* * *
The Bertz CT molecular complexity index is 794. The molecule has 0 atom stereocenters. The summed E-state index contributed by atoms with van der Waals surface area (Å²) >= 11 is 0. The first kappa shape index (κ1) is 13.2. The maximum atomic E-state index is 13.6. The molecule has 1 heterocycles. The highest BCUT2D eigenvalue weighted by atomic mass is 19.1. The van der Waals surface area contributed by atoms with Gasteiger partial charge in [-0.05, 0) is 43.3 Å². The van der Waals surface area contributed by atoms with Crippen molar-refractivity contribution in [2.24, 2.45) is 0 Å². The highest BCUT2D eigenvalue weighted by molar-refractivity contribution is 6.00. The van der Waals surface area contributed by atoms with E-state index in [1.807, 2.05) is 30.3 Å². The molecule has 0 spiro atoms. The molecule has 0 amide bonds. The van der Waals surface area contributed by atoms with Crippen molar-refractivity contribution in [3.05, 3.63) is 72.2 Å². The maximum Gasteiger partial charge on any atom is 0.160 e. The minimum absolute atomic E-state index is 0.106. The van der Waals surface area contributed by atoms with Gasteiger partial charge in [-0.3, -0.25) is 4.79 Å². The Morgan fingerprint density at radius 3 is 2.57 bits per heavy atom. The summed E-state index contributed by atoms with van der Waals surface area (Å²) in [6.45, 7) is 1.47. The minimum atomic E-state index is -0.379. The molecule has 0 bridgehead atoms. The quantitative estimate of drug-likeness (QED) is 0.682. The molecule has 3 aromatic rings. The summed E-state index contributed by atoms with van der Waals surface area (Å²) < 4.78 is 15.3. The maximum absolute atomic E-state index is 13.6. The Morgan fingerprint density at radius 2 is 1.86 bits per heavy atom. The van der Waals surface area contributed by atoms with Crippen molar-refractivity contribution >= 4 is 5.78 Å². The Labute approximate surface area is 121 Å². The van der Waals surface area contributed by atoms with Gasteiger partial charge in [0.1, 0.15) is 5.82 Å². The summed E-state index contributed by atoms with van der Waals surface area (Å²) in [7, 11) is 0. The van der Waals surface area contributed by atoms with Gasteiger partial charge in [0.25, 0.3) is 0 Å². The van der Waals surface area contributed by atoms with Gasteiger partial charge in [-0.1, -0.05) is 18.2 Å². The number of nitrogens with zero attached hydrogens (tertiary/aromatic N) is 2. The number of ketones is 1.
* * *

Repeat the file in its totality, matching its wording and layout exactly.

The Bertz CT molecular complexity index is 794. The molecule has 0 atom stereocenters. The summed E-state index contributed by atoms with van der Waals surface area (Å²) >= 11 is 0. The first kappa shape index (κ1) is 13.2. The maximum atomic E-state index is 13.6. The molecule has 1 heterocycles. The highest BCUT2D eigenvalue weighted by atomic mass is 19.1. The van der Waals surface area contributed by atoms with Gasteiger partial charge in [-0.05, 0) is 43.3 Å². The van der Waals surface area contributed by atoms with Crippen molar-refractivity contribution in [2.24, 2.45) is 0 Å². The highest BCUT2D eigenvalue weighted by molar-refractivity contribution is 6.00. The van der Waals surface area contributed by atoms with E-state index in [1.807, 2.05) is 30.3 Å². The molecule has 0 spiro atoms. The molecule has 0 amide bonds. The van der Waals surface area contributed by atoms with Crippen molar-refractivity contribution in [3.05, 3.63) is 72.2 Å². The maximum Gasteiger partial charge on any atom is 0.160 e. The minimum absolute atomic E-state index is 0.106. The van der Waals surface area contributed by atoms with Gasteiger partial charge in [-0.3, -0.25) is 4.79 Å². The Morgan fingerprint density at radius 3 is 2.57 bits per heavy atom. The summed E-state index contributed by atoms with van der Waals surface area (Å²) in [6.45, 7) is 1.47. The minimum atomic E-state index is -0.379. The molecule has 0 bridgehead atoms. The quantitative estimate of drug-likeness (QED) is 0.682. The molecule has 3 aromatic rings. The summed E-state index contributed by atoms with van der Waals surface area (Å²) < 4.78 is 15.3. The maximum absolute atomic E-state index is 13.6. The Morgan fingerprint density at radius 2 is 1.86 bits per heavy atom. The van der Waals surface area contributed by atoms with Crippen molar-refractivity contribution >= 4 is 5.78 Å². The Labute approximate surface area is 121 Å². The van der Waals surface area contributed by atoms with Gasteiger partial charge in [0.1, 0.15) is 5.82 Å². The summed E-state index contributed by atoms with van der Waals surface area (Å²) in [7, 11) is 0. The van der Waals surface area contributed by atoms with Gasteiger partial charge in [0.25, 0.3) is 0 Å². The van der Waals surface area contributed by atoms with Gasteiger partial charge in [-0.1, -0.05) is 18.2 Å². The number of nitrogens with zero attached hydrogens (tertiary/aromatic N) is 2. The number of ketones is 1.